The ‟ozone crisis” transformed atmospheric science. Politically, it led to a reconfiguration of international discussions on the environment, a change that has now been well documented. But how did the question of chlorofluorocarbon pollution (CFC) impact relations between scientific experts and politicians in France during the 1970s? What were the whys and wherefores of the support that French specialists of the stratosphere received during the first phase of the crisis? We study the archives of the DGRST (Délégation Générale à la Recherche Scientifique et Technique; the state-created science and technology research agency of the time, charged with coordinating government, research institute, and university research), which proved a key vector of that support as it was instrumental in setting up a ‟concerted action” (CA) on the physical-chemical properties of the stratosphere (1976-1981). The archive material clarifies how the need for international cooperation interacted with national sovereignty issues in connection with a global environmental crisis, while enabling us to analyze the content of interactions between scientific and political decision-makers within the CA framework. While the CA greatly bolstered research power, it also seems to have been an important locus for defining ‟useful research”, a space where researchers were directly confronted with the wishes and expectations of the political authorities.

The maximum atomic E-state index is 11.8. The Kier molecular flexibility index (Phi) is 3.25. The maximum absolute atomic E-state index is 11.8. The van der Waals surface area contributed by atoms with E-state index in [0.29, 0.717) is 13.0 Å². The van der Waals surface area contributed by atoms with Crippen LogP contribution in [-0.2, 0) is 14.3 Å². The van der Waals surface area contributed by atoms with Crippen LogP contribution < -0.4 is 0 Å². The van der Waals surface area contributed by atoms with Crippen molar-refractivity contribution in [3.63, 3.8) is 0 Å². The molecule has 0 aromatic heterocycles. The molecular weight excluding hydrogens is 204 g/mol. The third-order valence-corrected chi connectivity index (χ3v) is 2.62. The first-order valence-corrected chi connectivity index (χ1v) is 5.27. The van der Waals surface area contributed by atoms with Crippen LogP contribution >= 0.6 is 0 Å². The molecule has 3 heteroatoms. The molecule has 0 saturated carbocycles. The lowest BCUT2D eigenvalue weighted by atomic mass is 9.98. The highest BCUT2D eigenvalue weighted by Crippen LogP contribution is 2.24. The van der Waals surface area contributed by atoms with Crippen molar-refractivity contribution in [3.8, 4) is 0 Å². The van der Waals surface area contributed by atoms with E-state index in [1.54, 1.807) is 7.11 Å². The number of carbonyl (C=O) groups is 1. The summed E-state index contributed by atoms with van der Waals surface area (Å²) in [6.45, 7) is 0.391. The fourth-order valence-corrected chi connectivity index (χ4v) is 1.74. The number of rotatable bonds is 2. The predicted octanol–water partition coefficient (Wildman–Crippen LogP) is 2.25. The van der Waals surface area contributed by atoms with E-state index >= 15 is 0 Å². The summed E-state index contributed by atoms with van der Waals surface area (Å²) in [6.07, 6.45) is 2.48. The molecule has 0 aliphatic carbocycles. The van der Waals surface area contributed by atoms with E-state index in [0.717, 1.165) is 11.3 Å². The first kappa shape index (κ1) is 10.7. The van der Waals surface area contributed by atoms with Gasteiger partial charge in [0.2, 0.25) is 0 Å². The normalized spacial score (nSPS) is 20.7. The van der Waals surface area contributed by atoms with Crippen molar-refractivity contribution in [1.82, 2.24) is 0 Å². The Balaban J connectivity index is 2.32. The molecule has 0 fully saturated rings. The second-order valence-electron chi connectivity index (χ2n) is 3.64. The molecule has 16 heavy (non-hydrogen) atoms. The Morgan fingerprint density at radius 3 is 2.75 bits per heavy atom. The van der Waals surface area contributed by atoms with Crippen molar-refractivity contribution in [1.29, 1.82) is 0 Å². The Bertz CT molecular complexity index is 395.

- research policy
- atmospheric science